Pedestrian accident deaths in the U.S. are at their highest level in decades – and Florida ranks No. 1 nationally.
The simple act of going to work on foot, walking your dog or enjoying an after-dinner stroll is increasingly a risk to your safety in the Sunshine State. The Governors Highway Safety Administration reported more pedestrian accident deaths in 2018 than in the last 30 years. With nearly 6,230 pedestrians killed that year, it was 4 percent more than the year before and higher than it’s been since 1990.
In fact, as our Fort Lauderdale injury attorneys can explain, while motor vehicle deaths have been steadily falling over the last year, pedestrian accident fatalities have spiked by 35 percent.
Why Pedestrians are at Greater Risk
Part of the reason pedestrians are at greater risk on our roads has to do with physiology. There are more large trucks on the road, and an increasing number of drivers are opting for larger vehicles, like sport utility vehicles. These are far more likely to kill a pedestrian than smaller, more compact cars simply due to the size and weight differential.
In the last five years, the number of pedestrian deaths involving an SUV increased by 50 percent.
That doesn’t fully explain the problem, though, because fatal pedestrian accident deaths involving passenger cars increased by 30 percent during this same time frame. Passenger cars still make up the majority of vehicles involved in all pedestrian crashes.
Likely the bigger problem has to do with driver distraction, facilitated in particular with motorists fiddling with their phones. Just recently in Kansas, NBC News reported a beloved, 88-year-old crossing guard was killed while saving the lives of two young children by preventing them from crossing the street as a distracted driver barreled through the crosswalk without braking.
Although it’s tough to come by reliable statistics on the number of pedestrian accidents caused by distracted drivers, we do know that drivers using cell phones are 2-6 times more likely to crash compared to those who aren’t distracted. An aggregate analysis of 28 distracted driver studies reveals that typing or reading text messages:
- Significantly slows a driver’s reaction time;
- Increases lane deviations;
- Increases the length of time drivers looked away from the roadway.
In Florida, NPR reports that local distracted drivers – not tourists – are to blame for the majority of crashes.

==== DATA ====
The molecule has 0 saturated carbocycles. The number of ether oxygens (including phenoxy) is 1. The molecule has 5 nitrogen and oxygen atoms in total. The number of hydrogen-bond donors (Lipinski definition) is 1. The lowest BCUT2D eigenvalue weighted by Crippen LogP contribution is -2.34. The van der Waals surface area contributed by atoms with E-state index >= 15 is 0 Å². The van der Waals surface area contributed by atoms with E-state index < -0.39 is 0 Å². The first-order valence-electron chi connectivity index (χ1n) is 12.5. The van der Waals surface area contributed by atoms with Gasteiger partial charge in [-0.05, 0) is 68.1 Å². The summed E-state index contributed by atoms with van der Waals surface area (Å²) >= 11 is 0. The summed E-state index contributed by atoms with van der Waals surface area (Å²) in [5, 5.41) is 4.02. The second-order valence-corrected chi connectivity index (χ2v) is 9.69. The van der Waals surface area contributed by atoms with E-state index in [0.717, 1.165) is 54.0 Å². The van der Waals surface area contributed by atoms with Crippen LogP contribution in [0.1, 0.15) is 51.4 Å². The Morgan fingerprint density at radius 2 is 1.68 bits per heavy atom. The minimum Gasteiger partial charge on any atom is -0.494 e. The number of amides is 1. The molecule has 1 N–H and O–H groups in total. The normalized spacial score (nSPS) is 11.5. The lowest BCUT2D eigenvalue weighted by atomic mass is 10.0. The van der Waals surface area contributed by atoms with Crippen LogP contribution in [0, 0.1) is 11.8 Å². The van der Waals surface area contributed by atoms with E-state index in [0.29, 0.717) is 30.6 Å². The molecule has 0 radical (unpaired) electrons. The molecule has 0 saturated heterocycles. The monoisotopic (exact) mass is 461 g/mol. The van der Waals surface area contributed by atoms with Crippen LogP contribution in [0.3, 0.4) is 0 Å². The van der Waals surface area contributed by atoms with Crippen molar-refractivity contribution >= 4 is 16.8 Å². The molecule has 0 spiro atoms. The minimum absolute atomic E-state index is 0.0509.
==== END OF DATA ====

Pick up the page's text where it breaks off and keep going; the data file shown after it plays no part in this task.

Filing a Florida Pedestrian Accident Lawsuit
Florida is a no-fault state when it comes to any type of car accident. That means one must first collect from their own personal injury protection (PIP) policy, as outlined in F.S. 627.736. Injured pedestrians can seek coverage through their own PIP policy, which is required of all registered drivers in the state. This provides up to $10,000 in coverage for medical expenses and lost wages/disability. You can pursue this regardless of who was at-fault. PIP extends coverage to anyone listed on the policy AND any relatives of the insured who live in the same household.
However, pedestrians aren’t required to carry insurance the way drivers are, and $10,000 tends not to go very far.
In that case, you can file a claim with the at-fault driver’s insurer, but you’ll have to prove negligence. These claims may be paid out through the driver’s bodily injury liability policy. If that driver does not have insurance OR if that insurance policy doesn’t provide enough to fully compensate you for your injuries, you can pursue a claim with your own uninsured/underinsured motorist carrier.
In some instances, there could be grounds for a third-party liability claim. For example, if the driver was drunk and underage, you may be able to file a claim against whichever establishment furnished the alcohol under Florida’s dram shop laws.
If you or a loved one have been involved in a Florida pedestrian accident, we can help.
Call Fort Lauderdale Injury Attorney Richard Ansara at (954) 761-4011. Serving Broward, Miami-Dade and Palm Beach counties.
Why Pedestrian Deaths Are At A 30-Year High, March 28, 2019, By Sea Stachura, Morning Edition, NPR